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Time relative to size?

  1. Sep 13, 2009 #1
    Just a normal guy with a highschool diploma here so forgive me if I don't make any sense. In your opinion, how do you think time relates to the size of the being? Instead of thinking about time as night and day, think about it maybe in heartbeats, or steps taken, or breaths. It seems that the larger an animal is, the longer it lives. Do you think that a fruit fly, measuring its time by heartbeats, or how many times it flaps its wings, could live as long a life as we do? This was just an errant thought that crossed my mind, your opinions would be greatly appreciated. Perhaps the theory of relative motion doesn't have so much to do with speed as it does the size of the object travelling.
  2. jcsd
  3. Sep 13, 2009 #2


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    Lifespan has little to do with how large something is.

    Koi fish can live to be 200+ years old. Tube worms can live about the same amount of time. There are some Hydrozoa which are biologically immortal.

    http://en.wikipedia.org/wiki/Evolution_of_aging has some pretty interesting theories as to why some creatures have the life spans that they do.
  4. Sep 13, 2009 #3


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    I have considered the possibility that the brain/body size of an animal affects their perception of time due to the time it takes for nervous system impulses to travel through the brain/body. But I don't know if there is really any way to measure that.
  5. Sep 13, 2009 #4
    A fruit fly lives approximately two weeks. I'm over 50 years old. :biggrin: There is a lady I know that is over 100 years old and her husband is 92. :biggrin:

    You can learn about the "Life Cycle of the Fruit Fly" on this website.

    There have been quite a few scientific studies done about fruit flys.

    [QUOTE]EMBO reports 8, 1, 46–50 (2007)

    [B]A fruitfly's guide to keeping the brain wired [/B]

    Maarten Leyssen1, 2 & Bassem A Hassan1

    1 Flanders Interuniversity Institute for Biotechnology (VIB)/University of Leuven School of Medicine, Department of Molecular and Developmental Genetics, PO Box 602, Herestraat 49, B-3000 Leuven, Belgium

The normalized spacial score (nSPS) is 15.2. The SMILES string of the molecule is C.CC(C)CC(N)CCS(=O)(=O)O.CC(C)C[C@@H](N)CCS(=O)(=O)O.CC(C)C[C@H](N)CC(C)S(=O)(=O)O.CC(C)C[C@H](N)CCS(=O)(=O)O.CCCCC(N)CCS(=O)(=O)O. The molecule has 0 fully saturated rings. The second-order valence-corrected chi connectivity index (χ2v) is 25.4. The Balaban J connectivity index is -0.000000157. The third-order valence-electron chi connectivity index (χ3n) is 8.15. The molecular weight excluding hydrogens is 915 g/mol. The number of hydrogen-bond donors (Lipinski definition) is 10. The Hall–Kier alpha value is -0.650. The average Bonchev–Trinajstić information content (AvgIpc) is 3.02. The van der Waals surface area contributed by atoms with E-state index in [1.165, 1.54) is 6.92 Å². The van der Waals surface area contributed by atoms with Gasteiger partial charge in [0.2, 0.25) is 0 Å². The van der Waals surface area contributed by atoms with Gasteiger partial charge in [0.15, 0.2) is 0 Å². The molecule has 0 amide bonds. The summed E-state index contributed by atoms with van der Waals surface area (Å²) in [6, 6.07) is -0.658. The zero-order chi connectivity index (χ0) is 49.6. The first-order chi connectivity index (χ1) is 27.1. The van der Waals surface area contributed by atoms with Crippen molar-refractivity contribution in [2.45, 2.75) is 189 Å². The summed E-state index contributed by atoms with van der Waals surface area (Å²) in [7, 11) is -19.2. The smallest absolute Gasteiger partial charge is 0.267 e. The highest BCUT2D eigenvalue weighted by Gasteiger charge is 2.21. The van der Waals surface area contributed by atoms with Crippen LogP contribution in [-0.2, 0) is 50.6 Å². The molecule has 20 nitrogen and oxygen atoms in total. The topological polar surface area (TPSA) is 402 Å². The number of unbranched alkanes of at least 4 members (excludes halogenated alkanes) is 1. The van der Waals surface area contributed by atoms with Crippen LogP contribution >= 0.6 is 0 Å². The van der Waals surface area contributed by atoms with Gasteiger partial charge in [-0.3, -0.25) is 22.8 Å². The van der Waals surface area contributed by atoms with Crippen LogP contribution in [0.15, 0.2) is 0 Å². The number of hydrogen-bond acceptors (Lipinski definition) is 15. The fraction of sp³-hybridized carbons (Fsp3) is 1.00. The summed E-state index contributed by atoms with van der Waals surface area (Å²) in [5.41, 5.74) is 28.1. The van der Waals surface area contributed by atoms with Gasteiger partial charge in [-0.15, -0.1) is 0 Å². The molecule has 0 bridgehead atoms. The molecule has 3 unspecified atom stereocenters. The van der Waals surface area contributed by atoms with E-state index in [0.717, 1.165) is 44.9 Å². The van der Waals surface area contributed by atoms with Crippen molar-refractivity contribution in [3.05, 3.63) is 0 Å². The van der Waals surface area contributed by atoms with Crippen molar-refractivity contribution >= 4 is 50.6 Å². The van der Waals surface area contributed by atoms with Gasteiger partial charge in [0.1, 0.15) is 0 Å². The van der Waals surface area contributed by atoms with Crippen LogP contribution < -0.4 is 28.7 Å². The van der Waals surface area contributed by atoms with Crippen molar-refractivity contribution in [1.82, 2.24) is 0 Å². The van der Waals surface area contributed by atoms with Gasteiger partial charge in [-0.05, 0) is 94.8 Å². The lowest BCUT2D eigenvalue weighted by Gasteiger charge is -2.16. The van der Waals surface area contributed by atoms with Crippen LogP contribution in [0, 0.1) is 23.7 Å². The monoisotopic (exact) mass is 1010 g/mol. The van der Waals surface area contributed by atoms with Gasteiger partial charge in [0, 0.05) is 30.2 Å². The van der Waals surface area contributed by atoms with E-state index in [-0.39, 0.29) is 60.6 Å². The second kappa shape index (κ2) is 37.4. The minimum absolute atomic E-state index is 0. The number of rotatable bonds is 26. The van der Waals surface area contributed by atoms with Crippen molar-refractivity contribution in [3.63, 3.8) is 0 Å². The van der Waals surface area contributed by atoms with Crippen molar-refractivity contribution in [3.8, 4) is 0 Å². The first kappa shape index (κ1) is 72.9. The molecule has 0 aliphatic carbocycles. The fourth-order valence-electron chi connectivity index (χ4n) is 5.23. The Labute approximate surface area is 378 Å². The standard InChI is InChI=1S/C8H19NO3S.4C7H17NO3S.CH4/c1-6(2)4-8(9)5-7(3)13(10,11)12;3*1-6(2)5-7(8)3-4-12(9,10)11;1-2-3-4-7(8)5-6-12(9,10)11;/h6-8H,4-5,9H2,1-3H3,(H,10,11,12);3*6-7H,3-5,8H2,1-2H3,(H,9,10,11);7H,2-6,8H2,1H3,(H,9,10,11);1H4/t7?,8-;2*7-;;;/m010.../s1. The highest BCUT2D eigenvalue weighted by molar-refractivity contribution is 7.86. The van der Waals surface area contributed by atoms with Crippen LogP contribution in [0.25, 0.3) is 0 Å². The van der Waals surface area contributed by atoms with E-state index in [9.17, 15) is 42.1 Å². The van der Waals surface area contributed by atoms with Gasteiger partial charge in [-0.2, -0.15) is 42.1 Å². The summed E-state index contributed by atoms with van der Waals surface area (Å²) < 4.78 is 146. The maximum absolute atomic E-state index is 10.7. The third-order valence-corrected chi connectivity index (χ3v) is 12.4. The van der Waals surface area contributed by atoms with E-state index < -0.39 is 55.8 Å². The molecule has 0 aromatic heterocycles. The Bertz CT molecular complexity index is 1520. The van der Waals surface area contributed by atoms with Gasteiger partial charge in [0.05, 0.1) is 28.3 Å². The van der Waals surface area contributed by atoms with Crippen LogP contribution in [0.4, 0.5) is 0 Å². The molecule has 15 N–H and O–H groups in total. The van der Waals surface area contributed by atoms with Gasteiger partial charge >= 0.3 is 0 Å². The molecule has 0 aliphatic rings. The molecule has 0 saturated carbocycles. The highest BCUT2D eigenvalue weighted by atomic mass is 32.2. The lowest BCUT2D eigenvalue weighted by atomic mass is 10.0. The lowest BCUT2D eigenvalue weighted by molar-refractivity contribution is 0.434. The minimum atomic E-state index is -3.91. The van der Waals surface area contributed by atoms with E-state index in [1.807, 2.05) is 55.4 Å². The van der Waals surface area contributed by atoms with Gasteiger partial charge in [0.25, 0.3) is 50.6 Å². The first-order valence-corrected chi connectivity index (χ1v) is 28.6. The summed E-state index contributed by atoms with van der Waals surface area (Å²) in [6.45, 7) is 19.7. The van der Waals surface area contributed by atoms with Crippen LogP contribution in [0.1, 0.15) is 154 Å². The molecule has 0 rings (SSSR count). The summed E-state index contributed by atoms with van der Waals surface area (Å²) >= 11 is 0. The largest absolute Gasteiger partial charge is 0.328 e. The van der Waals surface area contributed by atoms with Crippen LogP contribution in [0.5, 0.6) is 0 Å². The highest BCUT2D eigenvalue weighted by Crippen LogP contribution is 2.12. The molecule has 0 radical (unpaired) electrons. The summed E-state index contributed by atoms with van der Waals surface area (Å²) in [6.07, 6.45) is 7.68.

2 Present address: Institute for Molecular Pathology, Dr Bohrgasse 7, 1030 Vienna, Austria


    The behaviour of all animals is governed by the connectivity of neural circuits in the brain. Neurodevelopmental and neurodegenerative diseases, as well as traumatic injuries to the nervous system, can alter or disrupt the normal connectivity of the brain and result in disability. In this review, we highlight the contributions of the genetic model organism Drosophila melanogaster to our understanding of neural connectivity in health and disease. In this context we also discuss the research areas in which we believe the fruitfly is likely to be a useful model system in the future.


    [B]With Fruit Fly Sex, Researchers Find Mind-body Connection[/B]
    Male fruit flies are smaller and darker than female flies. The hair-like bristles on their forelegs are shorter, thicker. Their sexual equipment, of course, is different, too.

    "Doublesex" is the gene largely responsible for these body differences. Doublesex, new research shows, is responsible for behavior differences as well. The finding, made by Brown University biologists, debunks the notion that sexual mind and sexual body are built by separate sets of genes. Rather, researchers found, doublesex acts in concert with the gene "fruitless" to establish the wing-shaking come-ons and flirtatious flights that mark male and female fly courtship.

    Results are published in Nature Genetics.

    "What we found here, and what is becoming increasingly clear in the field, is that genetic interactions that influence behavior are more complex than we thought," said Michael McKeown, a Brown biologist who led the research. "In the case of sex-differences in flies, there isn't a simple two-track genetic system - one that shapes body and one that shapes behavior. Doublesex and fruitless act together to help regulate behavior in the context of other developmental genes."